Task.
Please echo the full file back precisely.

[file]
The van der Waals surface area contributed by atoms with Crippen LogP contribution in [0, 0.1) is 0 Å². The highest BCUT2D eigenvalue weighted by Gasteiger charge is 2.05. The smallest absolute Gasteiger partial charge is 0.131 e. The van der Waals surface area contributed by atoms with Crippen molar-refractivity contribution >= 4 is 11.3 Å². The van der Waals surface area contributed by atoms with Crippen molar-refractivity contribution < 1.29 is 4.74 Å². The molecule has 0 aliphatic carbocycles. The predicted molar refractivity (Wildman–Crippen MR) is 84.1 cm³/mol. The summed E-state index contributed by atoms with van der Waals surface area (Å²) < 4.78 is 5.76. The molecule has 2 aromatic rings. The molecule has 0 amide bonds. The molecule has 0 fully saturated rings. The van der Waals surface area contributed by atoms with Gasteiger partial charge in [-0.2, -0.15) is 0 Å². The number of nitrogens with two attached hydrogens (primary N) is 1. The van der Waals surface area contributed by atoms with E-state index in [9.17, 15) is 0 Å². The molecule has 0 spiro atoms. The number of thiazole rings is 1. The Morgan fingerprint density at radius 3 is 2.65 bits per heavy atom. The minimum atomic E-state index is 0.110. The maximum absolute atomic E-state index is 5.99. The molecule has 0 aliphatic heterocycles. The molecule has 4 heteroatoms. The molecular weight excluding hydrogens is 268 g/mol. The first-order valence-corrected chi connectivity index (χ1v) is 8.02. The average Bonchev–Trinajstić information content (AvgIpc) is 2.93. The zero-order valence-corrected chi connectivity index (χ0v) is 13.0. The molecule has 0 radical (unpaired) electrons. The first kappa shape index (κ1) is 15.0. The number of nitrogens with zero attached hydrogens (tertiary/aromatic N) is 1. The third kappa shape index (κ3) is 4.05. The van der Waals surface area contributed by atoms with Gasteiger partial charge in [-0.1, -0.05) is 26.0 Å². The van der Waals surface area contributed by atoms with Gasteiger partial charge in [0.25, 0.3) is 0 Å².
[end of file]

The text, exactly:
The van der Waals surface area contributed by atoms with Crippen LogP contribution in [0, 0.1) is 0 Å². The highest BCUT2D eigenvalue weighted by Gasteiger charge is 2.05. The smallest absolute Gasteiger partial charge is 0.131 e. The van der Waals surface area contributed by atoms with Crippen molar-refractivity contribution >= 4 is 11.3 Å². The van der Waals surface area contributed by atoms with Crippen molar-refractivity contribution < 1.29 is 4.74 Å². The molecule has 0 aliphatic carbocycles. The predicted molar refractivity (Wildman–Crippen MR) is 84.1 cm³/mol. The summed E-state index contributed by atoms with van der Waals surface area (Å²) < 4.78 is 5.76. The molecule has 2 aromatic rings. The molecule has 0 amide bonds. The molecule has 0 fully saturated rings. The van der Waals surface area contributed by atoms with Gasteiger partial charge in [-0.2, -0.15) is 0 Å². The number of nitrogens with two attached hydrogens (primary N) is 1. The van der Waals surface area contributed by atoms with E-state index in [9.17, 15) is 0 Å². The molecule has 0 spiro atoms. The number of thiazole rings is 1. The Morgan fingerprint density at radius 3 is 2.65 bits per heavy atom. The minimum atomic E-state index is 0.110. The maximum absolute atomic E-state index is 5.99. The molecule has 0 aliphatic heterocycles. The molecule has 4 heteroatoms. The molecular weight excluding hydrogens is 268 g/mol. The first-order valence-corrected chi connectivity index (χ1v) is 8.02. The average Bonchev–Trinajstić information content (AvgIpc) is 2.93. The zero-order valence-corrected chi connectivity index (χ0v) is 13.0. The molecule has 0 radical (unpaired) electrons. The first kappa shape index (κ1) is 15.0. The number of nitrogens with zero attached hydrogens (tertiary/aromatic N) is 1. The third kappa shape index (κ3) is 4.05. The van der Waals surface area contributed by atoms with Gasteiger partial charge in [-0.1, -0.05) is 26.0 Å². The van der Waals surface area contributed by atoms with Gasteiger partial charge in [0.25, 0.3) is 0 Å².